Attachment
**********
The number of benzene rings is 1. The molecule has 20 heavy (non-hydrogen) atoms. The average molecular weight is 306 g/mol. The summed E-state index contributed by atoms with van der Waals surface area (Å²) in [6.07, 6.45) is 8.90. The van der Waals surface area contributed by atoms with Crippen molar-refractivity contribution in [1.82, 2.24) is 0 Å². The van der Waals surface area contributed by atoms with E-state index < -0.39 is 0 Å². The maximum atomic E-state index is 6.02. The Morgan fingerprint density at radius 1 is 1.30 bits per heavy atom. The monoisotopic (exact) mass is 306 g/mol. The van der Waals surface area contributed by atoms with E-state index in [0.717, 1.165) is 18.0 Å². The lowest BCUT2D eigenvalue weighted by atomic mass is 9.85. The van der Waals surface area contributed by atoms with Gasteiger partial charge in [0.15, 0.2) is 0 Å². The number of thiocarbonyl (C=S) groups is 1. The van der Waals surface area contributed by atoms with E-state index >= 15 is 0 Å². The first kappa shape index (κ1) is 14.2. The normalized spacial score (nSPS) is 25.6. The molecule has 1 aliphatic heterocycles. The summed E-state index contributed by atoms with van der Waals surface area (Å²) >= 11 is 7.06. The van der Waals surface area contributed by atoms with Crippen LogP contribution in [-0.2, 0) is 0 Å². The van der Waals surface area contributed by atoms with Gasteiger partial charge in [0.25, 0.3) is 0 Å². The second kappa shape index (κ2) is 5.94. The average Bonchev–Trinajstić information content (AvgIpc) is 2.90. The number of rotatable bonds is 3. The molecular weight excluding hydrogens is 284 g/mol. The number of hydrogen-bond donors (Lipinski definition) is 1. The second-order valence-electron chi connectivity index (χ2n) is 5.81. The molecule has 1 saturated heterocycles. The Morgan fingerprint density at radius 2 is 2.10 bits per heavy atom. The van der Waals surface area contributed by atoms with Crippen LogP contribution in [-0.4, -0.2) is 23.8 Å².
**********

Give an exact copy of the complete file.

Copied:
The number of benzene rings is 1. The molecule has 20 heavy (non-hydrogen) atoms. The average molecular weight is 306 g/mol. The summed E-state index contributed by atoms with van der Waals surface area (Å²) in [6.07, 6.45) is 8.90. The van der Waals surface area contributed by atoms with Crippen molar-refractivity contribution in [1.82, 2.24) is 0 Å². The van der Waals surface area contributed by atoms with E-state index < -0.39 is 0 Å². The maximum atomic E-state index is 6.02. The Morgan fingerprint density at radius 1 is 1.30 bits per heavy atom. The monoisotopic (exact) mass is 306 g/mol. The van der Waals surface area contributed by atoms with E-state index in [0.717, 1.165) is 18.0 Å². The lowest BCUT2D eigenvalue weighted by atomic mass is 9.85. The van der Waals surface area contributed by atoms with Gasteiger partial charge in [0.15, 0.2) is 0 Å². The number of thiocarbonyl (C=S) groups is 1. The van der Waals surface area contributed by atoms with E-state index >= 15 is 0 Å². The first kappa shape index (κ1) is 14.2. The normalized spacial score (nSPS) is 25.6. The molecule has 1 aliphatic heterocycles. The summed E-state index contributed by atoms with van der Waals surface area (Å²) >= 11 is 7.06. The van der Waals surface area contributed by atoms with Crippen LogP contribution in [-0.2, 0) is 0 Å². The van der Waals surface area contributed by atoms with Gasteiger partial charge in [0.25, 0.3) is 0 Å². The second kappa shape index (κ2) is 5.94. The average Bonchev–Trinajstić information content (AvgIpc) is 2.90. The number of rotatable bonds is 3. The molecular weight excluding hydrogens is 284 g/mol. The number of hydrogen-bond donors (Lipinski definition) is 1. The second-order valence-electron chi connectivity index (χ2n) is 5.81. The molecule has 1 saturated heterocycles. The Morgan fingerprint density at radius 2 is 2.10 bits per heavy atom. The van der Waals surface area contributed by atoms with Crippen LogP contribution in [-0.4, -0.2) is 23.8 Å².